Body is our intimate home. Although it may be contained within various spaces only in home location meets the self’s most primordial need for belonging as to provide an orientation for one’s actuality. According to Blumen, Fenster and Misgav the body is where one's sense of self dwells, develops and negotiates and the prime site where the meaning of “feeling at home” is sensed and comprehended.
As architecture relates to community culture and social values, highness or degradation of latter aspects and the impact of their variables on society affect greatly the quality of domestic comfort as an influential factor in human lifestyles, wellbeing, and happiness. Incentives or stimuli producing individual and collective happiness on the scale of home architecture and urban life are intrinsically related to many intimate values and beliefs of, precisely, social cohesion, interaction, respect for family privacy, status of women and the opportunity of encounter and mutual assistance, among others.
This paper is a conceptual one and it proposes to investigate whether working from home (WFH) leads to increased happiness. Since most of us spend a great deal of our lives working, it is inevitable that work plays a key role in shaping our levels of happiness. Employees want to have work that they perceive as meaningful. On the other hand, it must be admitted that meaningful work can turn out to be all-consuming.
At first, the irruption of Covid-19 was labelled as a great equalizer. The virus does not discriminate between rich and poor. The discourse was quite shared: we are all exposed, we are all vulnerable, we must all be confined. It took a few weeks to see that this statement was terribly false. The first lesson has certainly been that we are all vulnerable. The second lesson has been that, among the most vulnerable their vulnerability grew even more at least in three aspects: access to school (Beaunoyer, Dupéré and Guitton, 2020), work (Irlacher and Koch, 2020), and health (van Dorn, Cooney, and Sabin). However, it seems that this health had also implications for families as well, especially regarding communication, support, and organization (Cluver et al. 2020).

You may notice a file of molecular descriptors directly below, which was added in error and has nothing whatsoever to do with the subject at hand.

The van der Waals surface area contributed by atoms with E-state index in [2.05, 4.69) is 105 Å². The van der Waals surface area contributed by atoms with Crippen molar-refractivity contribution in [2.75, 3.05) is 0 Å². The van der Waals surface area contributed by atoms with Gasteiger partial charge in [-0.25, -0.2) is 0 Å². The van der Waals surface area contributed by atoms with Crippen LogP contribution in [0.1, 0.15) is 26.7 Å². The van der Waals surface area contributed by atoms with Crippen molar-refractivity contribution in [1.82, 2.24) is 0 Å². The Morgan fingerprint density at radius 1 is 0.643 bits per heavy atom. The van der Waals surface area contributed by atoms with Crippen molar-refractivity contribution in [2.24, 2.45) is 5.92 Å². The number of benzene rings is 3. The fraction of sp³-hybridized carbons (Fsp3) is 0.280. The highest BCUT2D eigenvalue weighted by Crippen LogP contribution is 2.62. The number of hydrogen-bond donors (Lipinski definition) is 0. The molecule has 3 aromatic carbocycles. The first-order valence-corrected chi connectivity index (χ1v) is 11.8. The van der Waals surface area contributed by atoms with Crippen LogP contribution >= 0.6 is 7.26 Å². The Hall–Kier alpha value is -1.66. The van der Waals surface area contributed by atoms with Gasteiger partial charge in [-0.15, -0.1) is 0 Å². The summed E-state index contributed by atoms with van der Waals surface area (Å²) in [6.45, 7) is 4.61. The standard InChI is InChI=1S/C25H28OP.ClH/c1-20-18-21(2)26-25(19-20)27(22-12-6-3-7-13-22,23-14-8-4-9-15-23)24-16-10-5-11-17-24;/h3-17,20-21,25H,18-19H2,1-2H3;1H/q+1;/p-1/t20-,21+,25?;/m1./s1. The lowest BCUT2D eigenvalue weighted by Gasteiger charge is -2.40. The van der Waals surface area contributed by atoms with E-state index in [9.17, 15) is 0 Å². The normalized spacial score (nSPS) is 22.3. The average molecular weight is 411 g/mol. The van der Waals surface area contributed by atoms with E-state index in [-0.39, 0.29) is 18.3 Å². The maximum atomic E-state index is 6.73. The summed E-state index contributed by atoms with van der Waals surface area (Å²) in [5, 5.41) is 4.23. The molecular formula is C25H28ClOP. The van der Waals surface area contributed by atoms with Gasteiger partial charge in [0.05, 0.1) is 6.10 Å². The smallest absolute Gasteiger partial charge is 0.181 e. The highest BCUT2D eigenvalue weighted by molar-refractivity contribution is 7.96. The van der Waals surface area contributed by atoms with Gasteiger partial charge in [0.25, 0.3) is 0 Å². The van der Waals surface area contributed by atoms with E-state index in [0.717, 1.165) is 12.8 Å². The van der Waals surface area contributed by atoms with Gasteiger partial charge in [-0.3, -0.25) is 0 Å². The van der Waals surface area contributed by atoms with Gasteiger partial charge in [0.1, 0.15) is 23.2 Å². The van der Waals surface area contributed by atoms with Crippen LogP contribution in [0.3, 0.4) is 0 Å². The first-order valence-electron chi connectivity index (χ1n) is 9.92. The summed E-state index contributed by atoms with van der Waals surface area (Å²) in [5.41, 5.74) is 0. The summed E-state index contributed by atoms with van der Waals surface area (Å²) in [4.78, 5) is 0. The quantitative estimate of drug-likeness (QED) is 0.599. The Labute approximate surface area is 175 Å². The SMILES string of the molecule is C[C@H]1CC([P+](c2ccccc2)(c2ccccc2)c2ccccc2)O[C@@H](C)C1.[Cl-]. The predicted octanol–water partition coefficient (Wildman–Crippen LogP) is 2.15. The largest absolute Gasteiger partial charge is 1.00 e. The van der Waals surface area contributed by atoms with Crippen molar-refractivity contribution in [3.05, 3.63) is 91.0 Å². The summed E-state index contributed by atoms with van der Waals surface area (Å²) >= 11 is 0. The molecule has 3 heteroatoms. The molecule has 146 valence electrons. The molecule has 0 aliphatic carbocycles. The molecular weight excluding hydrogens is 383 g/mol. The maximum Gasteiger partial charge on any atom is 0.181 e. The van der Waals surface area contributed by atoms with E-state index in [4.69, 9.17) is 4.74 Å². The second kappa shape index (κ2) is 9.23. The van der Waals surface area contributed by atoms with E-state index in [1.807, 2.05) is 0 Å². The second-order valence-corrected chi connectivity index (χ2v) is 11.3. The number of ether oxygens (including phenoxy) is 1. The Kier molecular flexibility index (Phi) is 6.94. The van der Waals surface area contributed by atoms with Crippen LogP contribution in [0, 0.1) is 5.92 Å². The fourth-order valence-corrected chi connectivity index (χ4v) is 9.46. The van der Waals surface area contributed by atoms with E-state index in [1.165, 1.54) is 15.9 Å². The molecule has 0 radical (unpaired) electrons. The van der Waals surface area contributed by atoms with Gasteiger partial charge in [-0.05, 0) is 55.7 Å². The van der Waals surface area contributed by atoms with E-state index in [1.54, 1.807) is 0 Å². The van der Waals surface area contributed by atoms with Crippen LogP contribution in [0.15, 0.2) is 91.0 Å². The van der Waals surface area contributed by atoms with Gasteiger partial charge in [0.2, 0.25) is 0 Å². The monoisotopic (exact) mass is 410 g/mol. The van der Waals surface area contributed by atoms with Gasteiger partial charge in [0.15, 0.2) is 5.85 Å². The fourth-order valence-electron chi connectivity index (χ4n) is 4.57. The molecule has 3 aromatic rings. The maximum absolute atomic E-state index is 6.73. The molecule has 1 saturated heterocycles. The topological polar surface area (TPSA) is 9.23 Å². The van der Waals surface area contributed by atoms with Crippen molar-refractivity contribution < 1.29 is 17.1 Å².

Despite the numerous studies that explore the potential of dwelling, the impact of the home on quality of life, well-being and happiness of men justifies renewed and ever more in-depth research in this area. This study aims to examine the domestic environment in relation to a particular existential condition: the crisis, in order to show how the experience of pain can become a means to creativity and generativity. In fact, borderline situations are known to often be the prerequisite for the flourishing of new ways of expressing oneself.
When Anthony Giddens wrote that the late modern societies do not feel safe anymore because of the rising level of risk of transmitting diseases on a global scale among other risks connected with the so called globalization, he could not really envision the scale of the coronavirus pandemic, which is now changing the lives of virtually everyone in the world.
Home activities and happiness: assessments based on meeting points between HR retention practices and stages of happiness
Happiness has been studied from a wide range of different approaches: psychology, psychiatry, philosophy, sociology, economic, among others (David, Boniwell & Conley Ayers, 2014). Since Fisher (2010) happiness at work (HAW) has growing in importance among organizational academics, and nowadays it is becoming increasingly important for human resource management research (Salas-Vallina & Alegre, 2018). Happier employees report better outcomes than less happy employees (Wright et al., 2002; Salas-Vallina et al., 2020).
Working women and work-family conflicts: is working from remotely the key to striking a better balance between mutually intersecting roles?
Technological advances have allowed for numerous working activities, traditionally performed in a pre-determined venue, to take place from remotely, including the home. Additionally, digitalization offers the opportunity for workers to adjust their working patterns by more flexible working schedules, thus potentially enhancing time-management.
AI has the potential to create a plethora of opportunities for anyone, seeking knowledge, by helping to solve some vexing and frustrating problems plaguing humankind. I propose a roadmap that makes AI purposefully productive for the longest-lasting advantage of the work of the home.